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4

Sounds more like a case for a doorstop -- either wedge style, or flip-down, or (what's becoming my personal favorite) magnetic -- to hold the door open rather than arguing with the latch. And that would leave you with the option of closing the door if you ever have houseguests or other reasons to do so.


3

Aluminum is heat conductive and sweats in the wintertime as moist, warm inside air hits it. Despite drainage built into the frame, the water also condenses on the outside of the frames and can rot out the wood that forms the rough opening. Foam sealant will help eliminate the air spaces that allow this to happen but doesn't stop any exposed surface from ...


3

When I was growing up, we just stuffed whatever we could find (paper, plastic, etc) into the latch hole to fill it up. That would probably work for you. I didn't come up with the stuff to keep the door from latching, and I didn't make it better. <-- Lame 3M joke.


2

I would bet the doors were dryer than they are now. Most basements are more humid than the rest of a typical home, especially in the summer. In the winter they will shrink again, but it will be needed to trim a little here and there to get them to work in the summer.


2

Some jurisdictions, such as New York City, require self-closing, self-locking doors to the entry of multiple family dwellings (,8 or more units), but do not seem to require them on smaller housing units (such as one or two family homes) or on the individual apartments within a larger unit. Even when locks are required, they do not need to be in the knob of ...


2

If you just want the bathroom door held closed, remove the latch mechanism totally, install a dummy knob and use a magnetic closure to hold the door in place. You do not even need the magnet to touch the matched plate on the stronger ones. If you are using a bit of foam or a vinyl bumper on the door itself, adjust the magnet back from the plate until it is ...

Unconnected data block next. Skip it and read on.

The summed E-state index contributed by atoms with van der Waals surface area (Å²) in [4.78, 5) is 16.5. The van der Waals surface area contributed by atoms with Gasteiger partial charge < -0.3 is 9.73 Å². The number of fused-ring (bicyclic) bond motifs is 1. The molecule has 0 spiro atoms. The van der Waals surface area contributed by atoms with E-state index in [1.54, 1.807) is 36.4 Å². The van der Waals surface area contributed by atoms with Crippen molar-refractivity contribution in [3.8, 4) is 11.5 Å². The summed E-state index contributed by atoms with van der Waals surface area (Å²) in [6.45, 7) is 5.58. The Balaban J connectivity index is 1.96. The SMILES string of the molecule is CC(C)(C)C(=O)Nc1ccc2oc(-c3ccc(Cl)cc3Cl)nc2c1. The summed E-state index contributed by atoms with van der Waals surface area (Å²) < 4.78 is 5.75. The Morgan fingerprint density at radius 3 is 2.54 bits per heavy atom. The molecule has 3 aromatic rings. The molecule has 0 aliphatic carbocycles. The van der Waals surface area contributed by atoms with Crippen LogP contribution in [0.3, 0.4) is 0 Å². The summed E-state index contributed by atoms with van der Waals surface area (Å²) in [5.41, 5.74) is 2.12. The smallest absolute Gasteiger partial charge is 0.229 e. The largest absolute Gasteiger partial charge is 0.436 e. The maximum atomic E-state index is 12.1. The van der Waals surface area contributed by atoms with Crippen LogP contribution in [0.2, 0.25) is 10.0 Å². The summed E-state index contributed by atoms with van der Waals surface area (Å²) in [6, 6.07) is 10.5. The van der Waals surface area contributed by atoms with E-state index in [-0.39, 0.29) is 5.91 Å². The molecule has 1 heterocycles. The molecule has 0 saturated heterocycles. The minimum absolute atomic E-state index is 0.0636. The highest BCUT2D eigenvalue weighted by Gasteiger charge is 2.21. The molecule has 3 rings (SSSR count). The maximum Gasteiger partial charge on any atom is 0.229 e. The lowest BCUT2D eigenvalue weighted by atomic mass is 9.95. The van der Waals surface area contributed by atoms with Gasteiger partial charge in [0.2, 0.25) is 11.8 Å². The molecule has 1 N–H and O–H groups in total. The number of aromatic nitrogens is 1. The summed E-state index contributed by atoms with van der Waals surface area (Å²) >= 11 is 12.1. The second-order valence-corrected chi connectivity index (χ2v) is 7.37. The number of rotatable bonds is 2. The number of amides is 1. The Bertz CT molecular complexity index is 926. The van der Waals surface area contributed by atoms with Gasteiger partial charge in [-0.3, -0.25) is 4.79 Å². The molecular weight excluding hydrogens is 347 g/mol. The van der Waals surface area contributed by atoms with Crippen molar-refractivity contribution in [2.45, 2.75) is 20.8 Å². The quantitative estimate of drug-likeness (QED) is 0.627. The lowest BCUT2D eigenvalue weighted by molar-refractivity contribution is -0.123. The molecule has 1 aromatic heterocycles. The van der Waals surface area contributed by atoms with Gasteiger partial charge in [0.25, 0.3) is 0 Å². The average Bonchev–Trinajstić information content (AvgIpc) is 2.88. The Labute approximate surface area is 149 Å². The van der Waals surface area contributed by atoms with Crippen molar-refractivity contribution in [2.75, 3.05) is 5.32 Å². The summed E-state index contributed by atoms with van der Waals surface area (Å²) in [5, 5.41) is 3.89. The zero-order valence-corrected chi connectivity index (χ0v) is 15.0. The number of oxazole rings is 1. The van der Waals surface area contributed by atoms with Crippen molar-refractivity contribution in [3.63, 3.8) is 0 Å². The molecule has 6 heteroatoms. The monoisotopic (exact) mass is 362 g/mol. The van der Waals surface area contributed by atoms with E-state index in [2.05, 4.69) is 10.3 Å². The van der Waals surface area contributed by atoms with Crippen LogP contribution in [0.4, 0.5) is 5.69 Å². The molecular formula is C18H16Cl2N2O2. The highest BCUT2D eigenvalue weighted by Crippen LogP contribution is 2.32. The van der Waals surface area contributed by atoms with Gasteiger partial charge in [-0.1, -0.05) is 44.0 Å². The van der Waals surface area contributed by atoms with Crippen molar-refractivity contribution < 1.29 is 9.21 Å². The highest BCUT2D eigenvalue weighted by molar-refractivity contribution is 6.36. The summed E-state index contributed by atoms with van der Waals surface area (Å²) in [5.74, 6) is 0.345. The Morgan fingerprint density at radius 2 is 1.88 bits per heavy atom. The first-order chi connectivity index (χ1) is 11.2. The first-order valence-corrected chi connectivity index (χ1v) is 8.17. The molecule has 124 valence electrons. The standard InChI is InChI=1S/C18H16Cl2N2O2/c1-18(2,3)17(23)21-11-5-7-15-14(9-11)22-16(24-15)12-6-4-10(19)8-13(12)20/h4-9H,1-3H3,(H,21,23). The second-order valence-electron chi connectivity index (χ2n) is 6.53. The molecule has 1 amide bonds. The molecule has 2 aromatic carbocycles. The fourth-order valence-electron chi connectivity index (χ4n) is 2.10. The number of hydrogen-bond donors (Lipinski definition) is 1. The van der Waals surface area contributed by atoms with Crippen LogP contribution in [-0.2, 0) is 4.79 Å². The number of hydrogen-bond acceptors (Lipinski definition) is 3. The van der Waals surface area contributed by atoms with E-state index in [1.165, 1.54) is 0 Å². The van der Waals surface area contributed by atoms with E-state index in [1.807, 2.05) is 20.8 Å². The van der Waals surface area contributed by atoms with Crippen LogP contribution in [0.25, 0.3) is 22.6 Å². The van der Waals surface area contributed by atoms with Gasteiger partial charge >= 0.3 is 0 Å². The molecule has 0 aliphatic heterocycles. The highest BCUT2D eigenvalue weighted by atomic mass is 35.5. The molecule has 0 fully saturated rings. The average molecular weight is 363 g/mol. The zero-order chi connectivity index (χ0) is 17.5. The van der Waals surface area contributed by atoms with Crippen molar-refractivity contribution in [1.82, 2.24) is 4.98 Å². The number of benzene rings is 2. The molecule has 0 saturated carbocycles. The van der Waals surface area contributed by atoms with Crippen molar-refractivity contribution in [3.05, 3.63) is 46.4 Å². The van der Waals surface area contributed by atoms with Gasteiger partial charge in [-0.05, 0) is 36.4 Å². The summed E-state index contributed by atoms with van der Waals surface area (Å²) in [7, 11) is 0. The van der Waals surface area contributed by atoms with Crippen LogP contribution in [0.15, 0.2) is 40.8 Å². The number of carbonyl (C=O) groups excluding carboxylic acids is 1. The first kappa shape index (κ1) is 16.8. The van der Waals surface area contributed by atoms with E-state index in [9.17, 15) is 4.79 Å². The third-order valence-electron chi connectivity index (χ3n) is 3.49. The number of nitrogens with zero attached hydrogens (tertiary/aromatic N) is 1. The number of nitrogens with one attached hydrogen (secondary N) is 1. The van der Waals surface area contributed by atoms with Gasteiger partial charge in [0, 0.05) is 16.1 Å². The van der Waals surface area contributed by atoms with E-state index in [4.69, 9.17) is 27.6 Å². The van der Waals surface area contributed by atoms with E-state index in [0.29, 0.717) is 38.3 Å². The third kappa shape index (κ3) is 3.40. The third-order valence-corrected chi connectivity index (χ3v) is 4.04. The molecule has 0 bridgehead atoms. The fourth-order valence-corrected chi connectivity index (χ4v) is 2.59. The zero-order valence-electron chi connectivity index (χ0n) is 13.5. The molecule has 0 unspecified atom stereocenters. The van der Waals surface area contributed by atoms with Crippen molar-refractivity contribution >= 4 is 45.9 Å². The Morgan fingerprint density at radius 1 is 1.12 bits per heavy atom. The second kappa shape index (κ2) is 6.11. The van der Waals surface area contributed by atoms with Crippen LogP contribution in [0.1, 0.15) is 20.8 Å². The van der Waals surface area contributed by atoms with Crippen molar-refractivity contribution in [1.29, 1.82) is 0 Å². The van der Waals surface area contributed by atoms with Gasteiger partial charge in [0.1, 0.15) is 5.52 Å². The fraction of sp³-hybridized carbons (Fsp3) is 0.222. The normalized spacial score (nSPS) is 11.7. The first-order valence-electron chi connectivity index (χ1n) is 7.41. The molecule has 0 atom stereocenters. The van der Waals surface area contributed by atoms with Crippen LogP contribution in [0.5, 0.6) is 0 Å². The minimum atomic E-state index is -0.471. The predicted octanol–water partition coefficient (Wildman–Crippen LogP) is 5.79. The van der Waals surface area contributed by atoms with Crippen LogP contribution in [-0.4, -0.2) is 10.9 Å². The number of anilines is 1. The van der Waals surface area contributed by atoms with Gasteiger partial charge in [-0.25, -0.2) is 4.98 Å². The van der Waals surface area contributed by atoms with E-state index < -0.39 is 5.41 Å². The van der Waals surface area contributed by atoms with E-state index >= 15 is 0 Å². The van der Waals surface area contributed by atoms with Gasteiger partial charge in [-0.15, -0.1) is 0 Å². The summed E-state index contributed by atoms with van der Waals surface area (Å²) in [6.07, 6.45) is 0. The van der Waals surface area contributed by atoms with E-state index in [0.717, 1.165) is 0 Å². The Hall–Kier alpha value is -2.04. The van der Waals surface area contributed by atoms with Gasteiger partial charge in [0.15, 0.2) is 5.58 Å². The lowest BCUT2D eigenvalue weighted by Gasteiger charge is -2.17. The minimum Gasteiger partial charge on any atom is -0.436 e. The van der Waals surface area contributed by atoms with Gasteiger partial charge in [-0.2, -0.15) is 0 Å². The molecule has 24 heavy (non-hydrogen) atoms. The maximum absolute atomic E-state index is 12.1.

1

A piece of tape over the latch hole, or the latch itself would prevent the latch from catching. You could also remove the latch from the door, and replace it when you move out.


1

I had two doors that would stick, a hand plane was much more effective then sanding. If you do not have one buy an Empire Pocket plane, they are around 10 dollars and just as effective.


1

A door/knob that is set properly will make very little noise during normal operation. The noise caused by the door hitting the jamb is almost certainly a function of misalignment (i.e. the door is striking the jamb stop at only one location). When properly hung the tight tolerances will trap air as the door closes and create a natural cushioning effect. ...


1

The quick fix is to install a diagonal cable/turnbuckle assembly from the swinging lower corner (where the vertical lock stile meets the lower cross-rail) up to the opposite corner (where the hinge stile meets the top cross-rail) and tighten the turnbuckle until the door is more square. The other fix it to rebuild the door and tighten, glue up and clamp all ...


1

Plans for a screen door were published in the August 2010 issue of Woodworker's Journal, if that helps at all. Try libraries and/or see if you can find someone who'd lend you their copy.


1

I used an install jig with a hole saw to open up the hole for the bolt on my metal security door. It is a little tricky but putting the hole saw in the jig for the handle/ lockset and securing with duct tape to keep it from vibrating out worked pretty well at keeping the jig lined up while the hole saw bit into the steel. This is always done knowing you ...



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